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Microfluidics for the Production of Nanomedicines: Considerations for Polymer and Lipid-based Systems

Author(s):

Sarah Streck, Linda Hong, Ben J. Boyd and Arlene McDowell*   Pages 1 - 21 ( 21 )

Abstract:


Background: Microfluidics is increasing in interest as a superior technique for the synthesis of nanoparticles, particularly for their use in nanomedicine. In microfluidics, small volumes of liquid reagents are rapidly mixed in a microchannel in a highly controlled manner to form nanoparticles with tunable and reproducible structure that can be tailored for drug delivery. Both polymer and lipid-based nanoparticles are utilized in nanomedicine and both are amenable to preparation by microfluidic approaches.

Aim: Therefore, the purpose of this review is to collect the current state of knowledge on the microfluidic preparation of polymeric and lipid nanoparticles for pharmaceutical applications, including descriptions of the main synthesis modalities. Of special interest are the mechanisms involved in nanoparticle formation and the options for surface functionalisation to enhance cellular interactions.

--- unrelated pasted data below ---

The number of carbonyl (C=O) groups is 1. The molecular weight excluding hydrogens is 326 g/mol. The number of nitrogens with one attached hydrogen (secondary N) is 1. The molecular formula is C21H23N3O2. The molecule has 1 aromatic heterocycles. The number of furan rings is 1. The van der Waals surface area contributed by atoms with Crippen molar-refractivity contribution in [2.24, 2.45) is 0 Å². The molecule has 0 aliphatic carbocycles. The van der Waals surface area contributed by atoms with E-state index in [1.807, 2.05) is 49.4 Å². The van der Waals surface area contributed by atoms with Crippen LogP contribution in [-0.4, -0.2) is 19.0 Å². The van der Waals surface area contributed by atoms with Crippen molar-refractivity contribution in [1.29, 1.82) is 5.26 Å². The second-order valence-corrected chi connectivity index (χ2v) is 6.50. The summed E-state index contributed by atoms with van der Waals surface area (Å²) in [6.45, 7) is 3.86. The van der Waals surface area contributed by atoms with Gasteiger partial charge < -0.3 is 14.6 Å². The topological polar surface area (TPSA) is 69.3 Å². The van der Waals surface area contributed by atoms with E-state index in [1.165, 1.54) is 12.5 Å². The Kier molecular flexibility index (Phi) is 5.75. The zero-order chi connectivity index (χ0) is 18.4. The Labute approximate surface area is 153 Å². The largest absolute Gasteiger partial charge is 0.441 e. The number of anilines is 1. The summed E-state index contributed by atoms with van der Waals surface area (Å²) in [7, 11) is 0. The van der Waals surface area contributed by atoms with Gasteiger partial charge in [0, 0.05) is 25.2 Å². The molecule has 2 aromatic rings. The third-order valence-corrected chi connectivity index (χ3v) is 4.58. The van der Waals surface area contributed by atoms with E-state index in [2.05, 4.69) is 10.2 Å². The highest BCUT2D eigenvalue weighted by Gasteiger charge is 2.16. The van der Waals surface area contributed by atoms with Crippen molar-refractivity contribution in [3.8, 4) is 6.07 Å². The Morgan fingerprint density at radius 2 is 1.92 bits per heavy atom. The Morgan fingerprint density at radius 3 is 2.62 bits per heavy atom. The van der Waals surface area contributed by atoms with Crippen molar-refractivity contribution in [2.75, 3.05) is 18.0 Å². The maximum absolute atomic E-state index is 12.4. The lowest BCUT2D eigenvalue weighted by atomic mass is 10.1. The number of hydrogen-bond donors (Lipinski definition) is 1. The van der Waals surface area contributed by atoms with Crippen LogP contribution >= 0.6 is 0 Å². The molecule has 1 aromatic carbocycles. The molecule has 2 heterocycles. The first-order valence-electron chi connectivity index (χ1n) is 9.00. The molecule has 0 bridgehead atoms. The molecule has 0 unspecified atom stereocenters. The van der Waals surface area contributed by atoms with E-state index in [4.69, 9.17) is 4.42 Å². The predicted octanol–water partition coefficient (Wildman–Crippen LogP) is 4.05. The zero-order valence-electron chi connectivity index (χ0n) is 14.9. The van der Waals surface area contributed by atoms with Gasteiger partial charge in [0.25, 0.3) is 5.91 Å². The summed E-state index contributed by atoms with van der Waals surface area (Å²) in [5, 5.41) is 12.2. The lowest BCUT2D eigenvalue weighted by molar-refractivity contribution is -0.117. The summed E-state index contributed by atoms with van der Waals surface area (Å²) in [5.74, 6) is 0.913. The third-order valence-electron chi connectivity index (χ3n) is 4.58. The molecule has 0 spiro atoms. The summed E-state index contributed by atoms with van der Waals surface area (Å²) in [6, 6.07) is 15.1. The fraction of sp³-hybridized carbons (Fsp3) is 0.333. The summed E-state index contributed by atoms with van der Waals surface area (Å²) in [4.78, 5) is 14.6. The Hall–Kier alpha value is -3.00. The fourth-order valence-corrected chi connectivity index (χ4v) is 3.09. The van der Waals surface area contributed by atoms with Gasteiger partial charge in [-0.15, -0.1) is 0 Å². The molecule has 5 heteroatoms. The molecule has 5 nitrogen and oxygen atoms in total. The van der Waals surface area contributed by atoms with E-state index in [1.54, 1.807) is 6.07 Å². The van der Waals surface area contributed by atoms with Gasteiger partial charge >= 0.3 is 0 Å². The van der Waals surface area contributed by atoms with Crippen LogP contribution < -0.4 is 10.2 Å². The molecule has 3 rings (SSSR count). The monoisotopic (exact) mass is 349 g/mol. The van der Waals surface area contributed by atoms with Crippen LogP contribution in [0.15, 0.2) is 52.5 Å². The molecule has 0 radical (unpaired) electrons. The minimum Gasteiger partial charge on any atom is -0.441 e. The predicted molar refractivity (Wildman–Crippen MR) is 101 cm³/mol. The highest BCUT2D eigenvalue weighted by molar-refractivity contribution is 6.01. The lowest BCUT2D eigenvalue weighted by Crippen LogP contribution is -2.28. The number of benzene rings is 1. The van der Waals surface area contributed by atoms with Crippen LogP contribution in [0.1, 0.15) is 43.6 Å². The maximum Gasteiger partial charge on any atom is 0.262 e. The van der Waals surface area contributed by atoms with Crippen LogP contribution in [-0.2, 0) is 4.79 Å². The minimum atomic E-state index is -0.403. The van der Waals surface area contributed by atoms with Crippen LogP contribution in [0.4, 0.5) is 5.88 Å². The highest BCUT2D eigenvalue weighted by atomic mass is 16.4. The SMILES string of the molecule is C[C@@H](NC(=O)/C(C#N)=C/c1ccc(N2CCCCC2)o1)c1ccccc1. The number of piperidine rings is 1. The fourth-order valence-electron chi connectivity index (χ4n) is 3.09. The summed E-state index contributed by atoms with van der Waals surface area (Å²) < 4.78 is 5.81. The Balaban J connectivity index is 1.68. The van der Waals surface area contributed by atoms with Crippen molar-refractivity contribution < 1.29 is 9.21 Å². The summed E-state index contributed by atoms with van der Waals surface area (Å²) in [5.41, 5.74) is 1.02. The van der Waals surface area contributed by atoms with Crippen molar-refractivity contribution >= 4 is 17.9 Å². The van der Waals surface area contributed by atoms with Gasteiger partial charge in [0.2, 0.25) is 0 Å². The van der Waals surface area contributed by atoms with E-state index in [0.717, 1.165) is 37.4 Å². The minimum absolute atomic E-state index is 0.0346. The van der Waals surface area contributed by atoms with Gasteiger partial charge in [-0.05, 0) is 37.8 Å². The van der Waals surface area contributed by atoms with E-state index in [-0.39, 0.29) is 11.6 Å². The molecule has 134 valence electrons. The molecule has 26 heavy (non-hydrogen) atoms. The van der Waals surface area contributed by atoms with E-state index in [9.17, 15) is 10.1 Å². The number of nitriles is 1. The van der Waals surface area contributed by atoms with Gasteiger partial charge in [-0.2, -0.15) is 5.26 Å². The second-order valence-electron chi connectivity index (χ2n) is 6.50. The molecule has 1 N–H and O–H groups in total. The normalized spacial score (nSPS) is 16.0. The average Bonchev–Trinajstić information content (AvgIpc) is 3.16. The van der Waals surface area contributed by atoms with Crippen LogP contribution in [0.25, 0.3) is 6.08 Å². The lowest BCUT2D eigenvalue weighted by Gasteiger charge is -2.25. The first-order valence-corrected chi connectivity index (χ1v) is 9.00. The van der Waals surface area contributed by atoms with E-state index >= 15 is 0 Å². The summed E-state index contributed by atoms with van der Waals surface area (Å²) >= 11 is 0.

Conclusion: The review will conclude with the identification of key considerations for the production of polymeric and lipid nanoparticles using microfluidic approaches.

Keywords:

Microfluidics, nanoparticles, PLGA polymer, lipid, droplets, liposomes

Affiliation:

School of Pharmacy, University of Otago, 18 Frederick Street, Dunedin 9054, Drug Delivery, Disposition and Dynamics, and ARC Centre of Excellence in Convergent Bio-Nano Science and Technology, Monash Institute of Pharmaceutical Sciences, Monash University, 381 Royal Parade, Parkville, VIC 3052, Drug Delivery, Disposition and Dynamics, and ARC Centre of Excellence in Convergent Bio-Nano Science and Technology, Monash Institute of Pharmaceutical Sciences, Monash University, 381 Royal Parade, Parkville, VIC 3052, School of Pharmacy, University of Otago, 18 Frederick Street, Dunedin 9054



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